There is a growing momentum towards UHC and ‘PHC for all’ in Africa. With limited resources and growing pressures on healthcare systems, sound decision-making and effective prioritisation will be crucial [20]. This is where HTA comes in – the WHA resolution on HTA in 2014 provides an important mandate for all member states [21]. HTA helps identify ineffective practice as well as supporting the careful diffusion of new technologies as health insurance systems develop on the path to UHC. HTA can also help identify cost-effective services that could be delivered at PHC level and support arguments to redirect resources for better prevention and screening activities [22]. In addition, the issue of the transition agenda – countries having to subsidize (or not) products and services previously supported by development assistance funds - implies tough priority setting decisions which ideally should be informed by evidence (e.g. HTA).

At present, health technology assessment and appraisal is fragmented across Africa. Often small teams, based in health ministries and without explicit remit (and inadequate resources), are conducting HTA in an ad hoc way. It is necessary to bring these users and producers of HTA evidence together perhaps through some sort of ‘community of practice’ (e.g. this group in francophone Africa https://www.thecollectivity.org/en/communities/cop-ets). The current lack of HTA in sub-Sahara Africa (SSA) can be attributed to lack of political support for HTA [23], the level of skills to conduct HTA [24], and the availability of data to support HTA [25].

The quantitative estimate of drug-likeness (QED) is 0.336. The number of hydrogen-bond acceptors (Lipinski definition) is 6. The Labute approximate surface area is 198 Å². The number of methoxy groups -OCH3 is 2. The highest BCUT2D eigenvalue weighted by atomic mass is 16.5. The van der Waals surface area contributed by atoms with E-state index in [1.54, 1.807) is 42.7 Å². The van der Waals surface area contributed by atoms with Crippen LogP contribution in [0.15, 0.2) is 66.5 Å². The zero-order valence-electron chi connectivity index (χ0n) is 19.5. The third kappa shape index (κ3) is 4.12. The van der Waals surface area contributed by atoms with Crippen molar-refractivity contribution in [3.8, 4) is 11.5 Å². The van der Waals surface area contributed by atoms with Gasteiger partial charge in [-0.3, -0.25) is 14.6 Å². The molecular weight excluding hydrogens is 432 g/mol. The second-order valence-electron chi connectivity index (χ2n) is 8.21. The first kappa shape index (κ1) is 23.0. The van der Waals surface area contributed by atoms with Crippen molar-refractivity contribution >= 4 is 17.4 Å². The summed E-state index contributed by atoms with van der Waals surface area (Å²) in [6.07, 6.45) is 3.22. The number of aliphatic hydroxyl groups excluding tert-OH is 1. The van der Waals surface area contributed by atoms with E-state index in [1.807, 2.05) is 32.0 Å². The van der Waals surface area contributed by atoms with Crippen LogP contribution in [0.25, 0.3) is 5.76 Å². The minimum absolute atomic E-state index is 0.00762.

In most sub-Saharan Africa, HTA considerations in decision-making processes are mostly non-existent [7]. Developing sustainable and institutionalized HTA systems requires both technical and non-technical in-country expertise and active participation from a range of stakeholders [26], including (government) decision makers, clinicians, academics, consumers, development partners, and HTA knowledge brokers [27]. However, the biggest challenge is to develop the capacity to use HTA information hence the need to establish technical expertise for HTA to meet health system demands and apply it in all relevant decision-making processes. The use of HTA by policymakers and communities in Nigeria is very limited, hindered by inadequate and insufficient capacity to produce and use HTA and knowledge of the use [28].

Recognising that there is insufficient information on stakeholders’ capacity and needs to produce and use HTA to inform priority setting in health, we aimed to assess the capacity, needs, and perspectives of stakeholders in maternal, neonatal and child health (MNCH) for HTA.

Methods

The context of health system in Nigeria